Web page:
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This week in African politics__Can the public cut down on "energy crisis"?

Citing France 24, this week, South Africa has pledged billions of dollars to fight the "energy crisis" within South Africa.

A deficit of reliable modern energy outlets is a common problem across much of the African continent.
This includes issues with electric power grids. It also includes the issues of sustainable energy, as many African nations are still preoccupied with older forms of industrial energy resource sourcing such as coal. has called South Africa one of the 15 largest nations for energy pollutant emissions. South Africa generated 93% of its electricity from coal at the time Energypedia conducted its investigation. This is between the 2014-2018 era and so the number may trend in significantly different margins. It here serves the purpose of highlighting how steeply involved South Africa has been in the coal industry within the last half-decade.

Will the motion to incorporate billions of dollars into energy plans be a positive move for the South African "energy crisis"? Or will the cycle these funds take through the system create some other compounded issues?

In following posts, The New African Living Standard will be watching these numbers to see if the new energy budget plan is improving South African energy. What can publicly traded companies do to reduce the "energy crisis"? We endeavor to see patterns that may give us actionable solutions at a public level.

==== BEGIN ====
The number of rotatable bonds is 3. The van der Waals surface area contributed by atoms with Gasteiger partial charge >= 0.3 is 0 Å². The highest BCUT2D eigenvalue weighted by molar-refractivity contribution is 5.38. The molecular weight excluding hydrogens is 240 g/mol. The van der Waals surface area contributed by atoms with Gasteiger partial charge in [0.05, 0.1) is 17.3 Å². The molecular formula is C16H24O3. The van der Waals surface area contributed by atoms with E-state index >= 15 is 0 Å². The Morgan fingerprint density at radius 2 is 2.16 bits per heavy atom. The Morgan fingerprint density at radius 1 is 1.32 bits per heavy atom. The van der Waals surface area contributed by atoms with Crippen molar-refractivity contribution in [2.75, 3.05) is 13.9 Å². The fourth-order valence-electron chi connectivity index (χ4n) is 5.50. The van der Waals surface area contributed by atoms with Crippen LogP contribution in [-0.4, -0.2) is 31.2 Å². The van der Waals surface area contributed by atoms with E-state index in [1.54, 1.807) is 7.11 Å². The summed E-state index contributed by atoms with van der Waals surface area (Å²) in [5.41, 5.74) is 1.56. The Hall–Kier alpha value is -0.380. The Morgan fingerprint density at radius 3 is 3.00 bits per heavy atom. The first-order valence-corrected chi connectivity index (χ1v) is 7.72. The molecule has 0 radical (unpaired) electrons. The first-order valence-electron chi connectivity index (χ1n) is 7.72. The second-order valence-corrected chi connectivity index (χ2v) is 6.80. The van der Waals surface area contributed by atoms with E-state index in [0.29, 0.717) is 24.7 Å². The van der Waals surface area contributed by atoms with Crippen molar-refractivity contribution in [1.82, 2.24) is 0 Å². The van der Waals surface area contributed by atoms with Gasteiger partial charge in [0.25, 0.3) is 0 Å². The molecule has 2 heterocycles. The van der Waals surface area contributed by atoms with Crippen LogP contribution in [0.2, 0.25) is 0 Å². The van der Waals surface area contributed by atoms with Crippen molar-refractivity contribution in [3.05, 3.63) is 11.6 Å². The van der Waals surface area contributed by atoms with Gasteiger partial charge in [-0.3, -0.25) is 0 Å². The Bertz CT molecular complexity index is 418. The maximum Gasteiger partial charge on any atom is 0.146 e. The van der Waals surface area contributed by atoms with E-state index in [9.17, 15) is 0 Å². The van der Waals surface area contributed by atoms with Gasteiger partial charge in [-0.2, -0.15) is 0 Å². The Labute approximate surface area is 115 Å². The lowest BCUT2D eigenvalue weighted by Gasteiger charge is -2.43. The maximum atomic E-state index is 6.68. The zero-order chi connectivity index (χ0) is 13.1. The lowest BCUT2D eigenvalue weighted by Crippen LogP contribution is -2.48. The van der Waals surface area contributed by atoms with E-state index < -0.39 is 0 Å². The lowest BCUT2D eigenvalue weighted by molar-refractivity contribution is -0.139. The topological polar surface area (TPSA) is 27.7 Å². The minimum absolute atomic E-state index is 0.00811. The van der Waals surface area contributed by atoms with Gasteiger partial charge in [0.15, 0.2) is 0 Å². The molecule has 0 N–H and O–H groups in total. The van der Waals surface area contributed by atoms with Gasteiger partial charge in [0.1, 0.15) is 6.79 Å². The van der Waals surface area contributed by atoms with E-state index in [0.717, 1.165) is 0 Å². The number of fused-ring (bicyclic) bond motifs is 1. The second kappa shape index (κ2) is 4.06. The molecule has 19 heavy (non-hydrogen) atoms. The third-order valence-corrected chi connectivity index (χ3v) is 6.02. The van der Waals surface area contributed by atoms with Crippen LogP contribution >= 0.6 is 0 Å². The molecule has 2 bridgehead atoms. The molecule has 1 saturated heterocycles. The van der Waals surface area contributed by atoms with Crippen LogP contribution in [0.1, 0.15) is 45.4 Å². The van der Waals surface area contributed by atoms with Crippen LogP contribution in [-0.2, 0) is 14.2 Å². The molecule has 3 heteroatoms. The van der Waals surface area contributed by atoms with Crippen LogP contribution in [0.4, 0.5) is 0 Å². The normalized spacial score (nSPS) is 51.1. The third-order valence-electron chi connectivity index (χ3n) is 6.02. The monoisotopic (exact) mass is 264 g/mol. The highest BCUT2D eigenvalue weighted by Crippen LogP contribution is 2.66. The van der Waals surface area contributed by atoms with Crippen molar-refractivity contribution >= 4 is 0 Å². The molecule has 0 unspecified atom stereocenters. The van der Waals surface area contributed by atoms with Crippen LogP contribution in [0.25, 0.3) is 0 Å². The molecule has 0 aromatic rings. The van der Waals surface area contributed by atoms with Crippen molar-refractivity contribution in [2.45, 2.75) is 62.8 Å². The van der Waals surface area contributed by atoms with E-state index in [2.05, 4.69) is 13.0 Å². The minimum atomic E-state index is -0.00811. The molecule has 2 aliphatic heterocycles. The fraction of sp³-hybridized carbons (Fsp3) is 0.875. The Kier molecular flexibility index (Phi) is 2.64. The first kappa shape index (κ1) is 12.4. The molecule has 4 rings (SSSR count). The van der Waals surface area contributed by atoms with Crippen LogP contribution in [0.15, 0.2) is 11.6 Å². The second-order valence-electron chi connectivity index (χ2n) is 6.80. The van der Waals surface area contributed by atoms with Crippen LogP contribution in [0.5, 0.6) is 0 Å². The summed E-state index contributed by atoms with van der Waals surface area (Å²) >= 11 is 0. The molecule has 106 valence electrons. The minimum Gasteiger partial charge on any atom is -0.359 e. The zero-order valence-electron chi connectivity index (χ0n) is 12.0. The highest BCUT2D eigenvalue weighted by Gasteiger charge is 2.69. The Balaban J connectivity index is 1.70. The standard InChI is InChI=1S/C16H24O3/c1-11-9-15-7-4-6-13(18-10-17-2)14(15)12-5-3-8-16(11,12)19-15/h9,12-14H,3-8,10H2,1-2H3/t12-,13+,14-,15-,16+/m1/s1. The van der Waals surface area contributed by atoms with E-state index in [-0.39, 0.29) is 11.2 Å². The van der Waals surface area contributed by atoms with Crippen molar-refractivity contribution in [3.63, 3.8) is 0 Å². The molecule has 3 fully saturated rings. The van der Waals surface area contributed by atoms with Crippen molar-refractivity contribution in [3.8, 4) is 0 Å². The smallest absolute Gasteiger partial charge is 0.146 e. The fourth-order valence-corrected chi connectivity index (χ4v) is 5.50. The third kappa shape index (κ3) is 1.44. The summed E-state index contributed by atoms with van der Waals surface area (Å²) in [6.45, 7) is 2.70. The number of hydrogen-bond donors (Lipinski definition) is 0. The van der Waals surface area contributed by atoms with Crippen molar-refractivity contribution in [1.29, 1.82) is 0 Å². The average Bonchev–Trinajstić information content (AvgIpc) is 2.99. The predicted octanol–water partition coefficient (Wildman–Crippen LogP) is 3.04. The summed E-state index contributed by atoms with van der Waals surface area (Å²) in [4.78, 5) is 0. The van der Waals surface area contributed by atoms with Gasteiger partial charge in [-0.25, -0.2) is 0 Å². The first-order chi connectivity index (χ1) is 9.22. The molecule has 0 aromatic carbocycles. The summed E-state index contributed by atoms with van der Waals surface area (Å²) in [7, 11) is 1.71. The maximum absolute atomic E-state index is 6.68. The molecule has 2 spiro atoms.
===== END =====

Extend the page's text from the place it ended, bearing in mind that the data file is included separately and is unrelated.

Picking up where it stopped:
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First of many

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FirmRock Farm Review presents: Kenya in Peril

Police kill 12 citizens in an attempt to enforce COVID-19 curfews_ 
Andalou Agency reports that Kenya police have killed at least 12 people in an attempt to enforce a dawn to dusk curfew. Now, citizens wear any makeshift mask that they can muster to stave off the violence of the police.

Within the last two weeks, police became violent enforcers of COVID-19 lockdown. In this footage, by Telegraph UK, Kenyan authorities deployed tear gas. 

In Kiamaiko, a 13-year-old boy was likewise shot by the police. The officer was enforcing COVID-19 curfew: 

Al Jazeera reported later that the police were to investigate the killing of the child: 

France 24 also shared an interview with Kenya's president, who apologized for the "excessive" behavior of riot police: 
Kenya is a country under excessive duress due to COVID-19. Africa News shared this video showing Kenyans dashing madly for food relief, in a stampede, as the country lockdowns add further strain to a food supply already severely d…